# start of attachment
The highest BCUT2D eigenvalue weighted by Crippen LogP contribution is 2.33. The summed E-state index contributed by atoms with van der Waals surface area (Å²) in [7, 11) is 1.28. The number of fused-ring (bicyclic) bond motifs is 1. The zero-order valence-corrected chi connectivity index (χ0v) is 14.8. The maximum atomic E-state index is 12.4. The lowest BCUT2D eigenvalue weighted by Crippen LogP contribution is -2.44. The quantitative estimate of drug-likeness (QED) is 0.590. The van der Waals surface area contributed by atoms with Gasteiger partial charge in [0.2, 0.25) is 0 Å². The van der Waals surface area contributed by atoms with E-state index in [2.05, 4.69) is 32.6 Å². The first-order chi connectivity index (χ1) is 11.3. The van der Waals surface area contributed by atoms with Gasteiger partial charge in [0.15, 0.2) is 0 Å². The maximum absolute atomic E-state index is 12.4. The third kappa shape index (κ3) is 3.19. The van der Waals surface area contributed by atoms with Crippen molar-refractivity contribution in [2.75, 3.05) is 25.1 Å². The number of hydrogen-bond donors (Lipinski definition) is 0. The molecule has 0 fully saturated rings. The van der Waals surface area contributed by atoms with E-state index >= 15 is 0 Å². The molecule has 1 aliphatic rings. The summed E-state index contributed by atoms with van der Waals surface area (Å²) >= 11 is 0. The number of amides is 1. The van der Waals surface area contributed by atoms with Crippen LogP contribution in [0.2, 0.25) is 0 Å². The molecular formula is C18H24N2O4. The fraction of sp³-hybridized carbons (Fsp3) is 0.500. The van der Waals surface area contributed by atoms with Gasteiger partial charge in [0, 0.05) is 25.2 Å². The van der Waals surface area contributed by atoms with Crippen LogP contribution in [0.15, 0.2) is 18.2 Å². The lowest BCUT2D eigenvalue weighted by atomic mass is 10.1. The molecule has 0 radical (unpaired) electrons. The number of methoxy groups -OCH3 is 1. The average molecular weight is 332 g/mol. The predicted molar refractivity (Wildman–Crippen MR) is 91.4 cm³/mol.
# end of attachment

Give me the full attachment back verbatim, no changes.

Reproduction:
The highest BCUT2D eigenvalue weighted by Crippen LogP contribution is 2.33. The summed E-state index contributed by atoms with van der Waals surface area (Å²) in [7, 11) is 1.28. The number of fused-ring (bicyclic) bond motifs is 1. The zero-order valence-corrected chi connectivity index (χ0v) is 14.8. The maximum atomic E-state index is 12.4. The lowest BCUT2D eigenvalue weighted by Crippen LogP contribution is -2.44. The quantitative estimate of drug-likeness (QED) is 0.590. The van der Waals surface area contributed by atoms with Gasteiger partial charge in [0.2, 0.25) is 0 Å². The van der Waals surface area contributed by atoms with E-state index in [2.05, 4.69) is 32.6 Å². The first-order chi connectivity index (χ1) is 11.3. The van der Waals surface area contributed by atoms with Gasteiger partial charge in [0.15, 0.2) is 0 Å². The maximum absolute atomic E-state index is 12.4. The third kappa shape index (κ3) is 3.19. The van der Waals surface area contributed by atoms with Crippen molar-refractivity contribution in [2.75, 3.05) is 25.1 Å². The number of hydrogen-bond donors (Lipinski definition) is 0. The molecule has 0 fully saturated rings. The van der Waals surface area contributed by atoms with E-state index >= 15 is 0 Å². The molecule has 1 aliphatic rings. The summed E-state index contributed by atoms with van der Waals surface area (Å²) >= 11 is 0. The number of amides is 1. The van der Waals surface area contributed by atoms with Crippen LogP contribution in [0.2, 0.25) is 0 Å². The molecular formula is C18H24N2O4. The fraction of sp³-hybridized carbons (Fsp3) is 0.500. The van der Waals surface area contributed by atoms with Gasteiger partial charge in [0, 0.05) is 25.2 Å². The van der Waals surface area contributed by atoms with Crippen LogP contribution in [0.15, 0.2) is 18.2 Å². The lowest BCUT2D eigenvalue weighted by atomic mass is 10.1. The molecule has 0 radical (unpaired) electrons. The number of methoxy groups -OCH3 is 1. The average molecular weight is 332 g/mol. The predicted molar refractivity (Wildman–Crippen MR) is 91.4 cm³/mol.